How do the adaptive challenges of
human evolutionary history shape the way
modern citizens think about mass politics?
In the lab we integrate theories from evolutionary psychology and methods from neuroscience into the study of politics. On this basis, we investigate the extent to which the psychological imprints of ancestral social life in small hunter/gatherer groups reveal themselves in the vote choices and political attitudes of modern individuals.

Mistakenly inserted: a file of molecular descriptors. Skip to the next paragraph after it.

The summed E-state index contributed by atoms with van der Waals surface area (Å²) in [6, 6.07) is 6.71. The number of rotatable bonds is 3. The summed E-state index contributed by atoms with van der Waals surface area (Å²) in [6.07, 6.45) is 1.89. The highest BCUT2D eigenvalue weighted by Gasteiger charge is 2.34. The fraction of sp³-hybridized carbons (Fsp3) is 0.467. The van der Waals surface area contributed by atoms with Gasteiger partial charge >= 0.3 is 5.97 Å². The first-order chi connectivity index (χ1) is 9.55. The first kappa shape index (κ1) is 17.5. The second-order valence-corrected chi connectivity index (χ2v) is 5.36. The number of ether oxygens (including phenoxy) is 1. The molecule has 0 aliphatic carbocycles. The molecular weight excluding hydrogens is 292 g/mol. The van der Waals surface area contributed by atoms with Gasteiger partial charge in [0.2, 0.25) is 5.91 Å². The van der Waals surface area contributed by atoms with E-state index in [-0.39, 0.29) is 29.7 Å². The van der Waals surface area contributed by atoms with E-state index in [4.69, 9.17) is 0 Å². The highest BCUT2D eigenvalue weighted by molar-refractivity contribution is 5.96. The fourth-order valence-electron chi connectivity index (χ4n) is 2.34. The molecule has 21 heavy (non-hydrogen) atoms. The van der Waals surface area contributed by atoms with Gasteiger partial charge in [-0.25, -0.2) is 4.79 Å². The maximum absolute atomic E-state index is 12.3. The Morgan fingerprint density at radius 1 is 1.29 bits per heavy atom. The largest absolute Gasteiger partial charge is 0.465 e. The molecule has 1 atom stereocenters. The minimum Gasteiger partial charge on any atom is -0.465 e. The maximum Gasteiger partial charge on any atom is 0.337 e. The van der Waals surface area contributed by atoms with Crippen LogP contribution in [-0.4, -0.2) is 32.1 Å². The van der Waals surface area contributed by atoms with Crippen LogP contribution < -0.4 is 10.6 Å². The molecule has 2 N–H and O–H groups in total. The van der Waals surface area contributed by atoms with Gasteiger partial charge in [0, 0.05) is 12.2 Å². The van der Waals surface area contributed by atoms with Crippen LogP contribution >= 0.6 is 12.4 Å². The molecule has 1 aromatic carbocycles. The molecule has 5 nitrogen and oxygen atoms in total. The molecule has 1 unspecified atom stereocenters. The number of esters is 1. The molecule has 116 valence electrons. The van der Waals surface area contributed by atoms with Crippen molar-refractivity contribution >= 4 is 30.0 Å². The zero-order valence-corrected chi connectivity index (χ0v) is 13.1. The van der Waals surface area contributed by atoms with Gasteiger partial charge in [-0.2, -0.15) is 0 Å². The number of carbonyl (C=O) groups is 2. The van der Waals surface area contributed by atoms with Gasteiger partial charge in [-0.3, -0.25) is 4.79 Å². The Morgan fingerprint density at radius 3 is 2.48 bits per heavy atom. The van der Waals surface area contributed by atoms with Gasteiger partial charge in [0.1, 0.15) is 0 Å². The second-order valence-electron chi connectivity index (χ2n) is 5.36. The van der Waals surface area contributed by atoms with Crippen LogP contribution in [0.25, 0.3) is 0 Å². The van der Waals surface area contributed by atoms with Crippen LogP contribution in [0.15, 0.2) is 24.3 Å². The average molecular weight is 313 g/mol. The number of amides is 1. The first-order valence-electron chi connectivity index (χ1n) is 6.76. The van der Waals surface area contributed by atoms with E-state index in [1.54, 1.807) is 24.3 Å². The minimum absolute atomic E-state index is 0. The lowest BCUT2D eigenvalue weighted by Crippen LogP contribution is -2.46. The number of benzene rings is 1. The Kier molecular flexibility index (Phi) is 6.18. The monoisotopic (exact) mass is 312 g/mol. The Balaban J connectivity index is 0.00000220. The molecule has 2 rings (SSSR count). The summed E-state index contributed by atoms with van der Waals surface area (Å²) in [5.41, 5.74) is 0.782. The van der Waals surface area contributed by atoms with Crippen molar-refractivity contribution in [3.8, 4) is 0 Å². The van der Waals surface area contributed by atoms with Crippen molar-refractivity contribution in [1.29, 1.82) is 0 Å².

Findings from our lab consistently suggest, first, that the factors people intuitively rely on when producing political choices are factors of relevance in ancestral, small-scale social environments and, second, that the political solutions that people find intuitively correct are solutions that worked within such environments.